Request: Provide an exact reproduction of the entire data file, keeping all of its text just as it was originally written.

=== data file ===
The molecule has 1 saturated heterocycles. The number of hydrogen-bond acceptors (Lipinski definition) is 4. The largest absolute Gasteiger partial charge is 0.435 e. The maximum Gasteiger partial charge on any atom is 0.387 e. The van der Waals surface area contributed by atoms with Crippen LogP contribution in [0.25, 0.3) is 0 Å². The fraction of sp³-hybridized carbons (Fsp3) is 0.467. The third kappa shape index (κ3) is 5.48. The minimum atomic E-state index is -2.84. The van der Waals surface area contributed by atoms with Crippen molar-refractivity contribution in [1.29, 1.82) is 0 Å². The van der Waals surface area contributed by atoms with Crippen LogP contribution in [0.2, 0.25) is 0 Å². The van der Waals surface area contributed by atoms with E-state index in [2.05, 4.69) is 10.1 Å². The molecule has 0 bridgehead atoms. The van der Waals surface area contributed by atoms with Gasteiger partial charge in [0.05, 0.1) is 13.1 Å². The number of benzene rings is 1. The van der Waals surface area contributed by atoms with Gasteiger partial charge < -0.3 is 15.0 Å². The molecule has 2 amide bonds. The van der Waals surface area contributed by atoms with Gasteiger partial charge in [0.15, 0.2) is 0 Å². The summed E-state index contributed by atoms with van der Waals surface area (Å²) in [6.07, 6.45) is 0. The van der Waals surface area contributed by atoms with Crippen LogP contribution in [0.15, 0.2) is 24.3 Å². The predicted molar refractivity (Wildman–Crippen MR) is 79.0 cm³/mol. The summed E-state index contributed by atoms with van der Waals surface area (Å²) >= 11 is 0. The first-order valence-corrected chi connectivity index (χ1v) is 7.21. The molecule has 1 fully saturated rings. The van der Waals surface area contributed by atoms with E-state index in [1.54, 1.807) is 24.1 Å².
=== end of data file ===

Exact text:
The molecule has 1 saturated heterocycles. The number of hydrogen-bond acceptors (Lipinski definition) is 4. The largest absolute Gasteiger partial charge is 0.435 e. The maximum Gasteiger partial charge on any atom is 0.387 e. The van der Waals surface area contributed by atoms with Crippen LogP contribution in [0.25, 0.3) is 0 Å². The fraction of sp³-hybridized carbons (Fsp3) is 0.467. The third kappa shape index (κ3) is 5.48. The minimum atomic E-state index is -2.84. The van der Waals surface area contributed by atoms with Crippen molar-refractivity contribution in [1.29, 1.82) is 0 Å². The van der Waals surface area contributed by atoms with Crippen LogP contribution in [0.2, 0.25) is 0 Å². The van der Waals surface area contributed by atoms with E-state index in [2.05, 4.69) is 10.1 Å². The molecule has 0 bridgehead atoms. The van der Waals surface area contributed by atoms with Gasteiger partial charge in [0.05, 0.1) is 13.1 Å². The number of benzene rings is 1. The van der Waals surface area contributed by atoms with Gasteiger partial charge < -0.3 is 15.0 Å². The molecule has 2 amide bonds. The van der Waals surface area contributed by atoms with Gasteiger partial charge in [0.15, 0.2) is 0 Å². The summed E-state index contributed by atoms with van der Waals surface area (Å²) in [6.07, 6.45) is 0. The van der Waals surface area contributed by atoms with Crippen LogP contribution in [0.15, 0.2) is 24.3 Å². The predicted molar refractivity (Wildman–Crippen MR) is 79.0 cm³/mol. The summed E-state index contributed by atoms with van der Waals surface area (Å²) >= 11 is 0. The first-order valence-corrected chi connectivity index (χ1v) is 7.21. The molecule has 1 fully saturated rings. The van der Waals surface area contributed by atoms with E-state index in [1.54, 1.807) is 24.1 Å².